The race gave me an honest assessment of where i stand as a rider. Hopefully my next race will give me another glimpse into the single-track-mirror and i’ll find that i’ve improved. Maybe i’ll let you know… (unless i do really poorly, then we shall never speak of it!)

FYI: i rode the race on a Demo Bike from the shop. Specialized Epic: the more i ride the bike the more i like The Brain. The shop is currently rolling over the demo fleet so if you’re interested in an Aluminum Epic: look up the shop and reach out to us, it’s definitely for sale!

What Year Am i?

My former “youngest”  child is a senior in High School this year…

Now there’s a surprise child on the way!

These two spectrum spanning life events happening on top of each other have me feeling a little topsy-turvy about the whole age thing!


Some days i feel better than i ever have. 42 year old me could totally take 23 year old me on those days! i’m like Will Smith, fine wine, or a charred oak barrel of bourbon: i just get better with age!

Other days i feel like i’m leaning against a wall of geriatric destiny. Like rechargable batteries, a bag of apples, and CGI special effects: aging is not my speciality!


My early 40’s have been some interesting few years for me already. It takes me longer to recover when i get banged up. My feet and ankles hurt most mornings. Injuries i sustained in my 20s remind me that they happened. My parents have gone through a bout of medical issues. i had my worst year on the bike that i’ve ever had (guess it’s time to actually watch what i eat?)… i could moan on and on.

Conversly: people still call me when they have technical issues with electonics, i still get alot of new humor (helps that i have a 17 year old who prides himself on meme-lore), while i logged fewer miles and made almost no gains on my road-bike i did get faster on average on my mountain bike this year… guess you could say that i’m still pretty awesome!


it’s an odd age to live through that’s for sure… Sometimes, i’m a wisened old seer; othertimes i still get carded when i buy a beer (of course ONLY when covering my dome with a hat)… Hopefully in 2018 i’ll sort out if i’m old or young… or just here!

A bad day on the bike…


Set out Sunday morning to bag an epic climb here in central Virginia: Thunder Ridge!

i’ve done it many times before… on my road bike. Sunday was the day to make it happen on two fat tires! The off-road climb to the top of the longest continuous climb on the Blue Ridge Parkway in The Old Dominion!

i met up with some friends, unloaded my bike and noticed… the rear wheel was out of true! What the heck? How have i not noticed this before. i started checking spoke-tension and found to my dismay: a broken spoke! This went from inconvenient and annoying to an actual problem!

It’s mostly gravel, fire-roads, and double-track so i figured i’d roll the dice and make the ride. My compatriots, who were serving as guides as i didn’t know the route, assured me that the only serious section of single-track was on the way back down. Risk was now solidly in the acceptable zone for me! We loaded up and rolled out.

The weather was perfect. The route proved to be gorgeous. Conversation was entertaining. Oh, and my allergies were kicking my asthma! i’d meant to take a couple of hits off the ole inhaler before leaving, maybe taking it with me but i remembered all of this a couple of miles in… Oh well, cost-effective altitude training maybe?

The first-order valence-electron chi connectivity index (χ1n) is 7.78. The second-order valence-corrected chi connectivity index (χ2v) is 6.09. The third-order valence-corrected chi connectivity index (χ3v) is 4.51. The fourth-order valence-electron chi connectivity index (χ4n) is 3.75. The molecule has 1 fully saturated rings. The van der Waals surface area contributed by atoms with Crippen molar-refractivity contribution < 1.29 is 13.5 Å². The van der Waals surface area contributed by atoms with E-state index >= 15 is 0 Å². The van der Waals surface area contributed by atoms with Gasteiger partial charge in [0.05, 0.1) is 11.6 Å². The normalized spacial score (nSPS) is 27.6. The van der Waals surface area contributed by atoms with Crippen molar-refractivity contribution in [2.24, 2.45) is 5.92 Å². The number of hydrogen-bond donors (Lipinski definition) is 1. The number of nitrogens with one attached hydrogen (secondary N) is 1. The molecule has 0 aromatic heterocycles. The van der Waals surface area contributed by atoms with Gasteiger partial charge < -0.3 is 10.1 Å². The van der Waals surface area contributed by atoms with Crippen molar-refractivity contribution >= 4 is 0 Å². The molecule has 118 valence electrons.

Soon we were up an over the first climb of the day (the smaller one) and my rear brake started acting up. It wasn’t long before it was really compromised. i stopped on a long gravel road descent and did some trail-side adjustments. Not long after that we rolled onto the foot of the big climb for the day. 3000+feet of elevation gain to go! (after bagging about 1400 feet already)

i like climbing. The rhythmic suffering of it. It’s very “blue-collar”, just keep spinning the pedals, just keep sweating, find that edge you can push yourself to and keep chunking the coal into the burner to keep yourself there. This was the moment i had been looking forward to for days!

This epic climb started out alright. The grades felt a little steeper than they looked, but sometimes that’s just cycling! Just keep pedaling… Just keep spinning… chunk the coal in that internal motor…

But i was fading. Fading hard. It wasn’t until we were about 3/4 of the way up this miles-long climb that i started to get suspicious. We hit a little down-hill and everyone else zipped away as i had to dig hard just to keep my speed up. i stopped, hopped off my machine, and gave the rear wheel a spin. It made about a revolution and a half and slowed to a stop… The rear brake was dragging. After some fiddling drastic measures were taken. i removed the rear brake and started pedaling, i was a free man! i could climb again!

Well, i could climb again for about 10 minutes, then the fatigue from riding with a sticky brake for the majority of this massive climb really set in. i was toast. My legs were done. But there i was in the wilderness, no idea where trails go. My friends had their own aspirations for a great day on their bikes just like i had when i awoke that morning. So i sucked it up and limped up the mountain. Made it to the top of Apple Orchard (leg cramps and all).

Shortly after we had a pow-wow and i had to admit (tail tucked and shame-faced) that i was cooked… i felt like i had let them down. One of them kindly volunteered to serve as my guide back down the unfamiliar trails and to the cars. i’ll be in his debt for quite some time.

So here’s the thing that really cheeses me the most: It was ALL MY FAULT! i had not properly maintained my bike and it had cost not just me, but friends of mine as well.

Lessons learned? Take care of my crap (this is a lesson i keep “re-learning” in life). My inactions didn’t just affect me, they had an effect on my friends (who had graciously extended the invitation to roll out on this epic route with them).

On a positive note: it was still time on the bike. Bad rides are better than no rides! And the views i saw, the trails i experienced, and the graciousness of my friends were all things that were beautiful in their own ways.